Intermittent Antegrade Warm Blood versus Cold Blood Cardioplegia in Children Undergoing Open Heart Surgery: A Prospective, Multicentre, Randomised Controlled Trial (THERMIC-3)
Funder: British Heart Foundation
Sponsor: University Hospitals Bristol
During heart surgery, we stop the heart and use a heart-lung bypass machine to pump blood around the body. To keep the heart still during surgery we use a solution called ‘cardioplegia’ that also contains substances to protect the heart. At the moment it is normal for a cold cardioplegia solution to be used ‘cold blood cardioplegia’. However, we now think that it could be better to use a warm cardioplegia solution ‘warm blood cardioplegia’ instead.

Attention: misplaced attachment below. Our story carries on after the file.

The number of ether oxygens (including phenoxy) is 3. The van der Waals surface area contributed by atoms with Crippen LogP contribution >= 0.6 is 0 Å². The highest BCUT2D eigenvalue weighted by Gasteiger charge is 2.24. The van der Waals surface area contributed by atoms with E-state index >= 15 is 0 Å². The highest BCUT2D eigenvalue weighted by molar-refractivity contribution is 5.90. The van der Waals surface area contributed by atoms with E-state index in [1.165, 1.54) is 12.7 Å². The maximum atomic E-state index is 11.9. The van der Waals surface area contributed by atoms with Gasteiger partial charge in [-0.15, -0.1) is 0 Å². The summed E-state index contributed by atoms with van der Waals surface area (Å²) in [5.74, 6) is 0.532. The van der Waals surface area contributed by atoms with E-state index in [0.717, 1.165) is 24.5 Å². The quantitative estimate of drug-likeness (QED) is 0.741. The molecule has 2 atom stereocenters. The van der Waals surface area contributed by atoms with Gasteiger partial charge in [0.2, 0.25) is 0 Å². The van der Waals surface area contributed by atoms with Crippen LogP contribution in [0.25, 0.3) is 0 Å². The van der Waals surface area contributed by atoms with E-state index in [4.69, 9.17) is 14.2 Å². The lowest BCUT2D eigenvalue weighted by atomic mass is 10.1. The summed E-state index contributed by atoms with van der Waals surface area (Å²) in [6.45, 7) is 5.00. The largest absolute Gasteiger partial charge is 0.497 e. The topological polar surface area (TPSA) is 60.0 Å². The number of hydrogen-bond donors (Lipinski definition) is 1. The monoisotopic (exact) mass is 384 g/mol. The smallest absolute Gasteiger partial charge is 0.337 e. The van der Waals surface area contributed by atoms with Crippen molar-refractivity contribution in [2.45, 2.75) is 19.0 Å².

Research suggests that using a warm solution in heart surgery on adults is less harmful than using a cold one. However, little is known about the effects of using warm cardioplegia solutions in children. Therefore, the study will compare the two cardioplegia temperatures used (‘cold’ or ‘warm’ blood cardioplegia) and look at their effects on the heart and recovery after heart surgery for paediatric patients.
Chief Investigator: Serban Stoica
Study coordinator: Lucy Dabner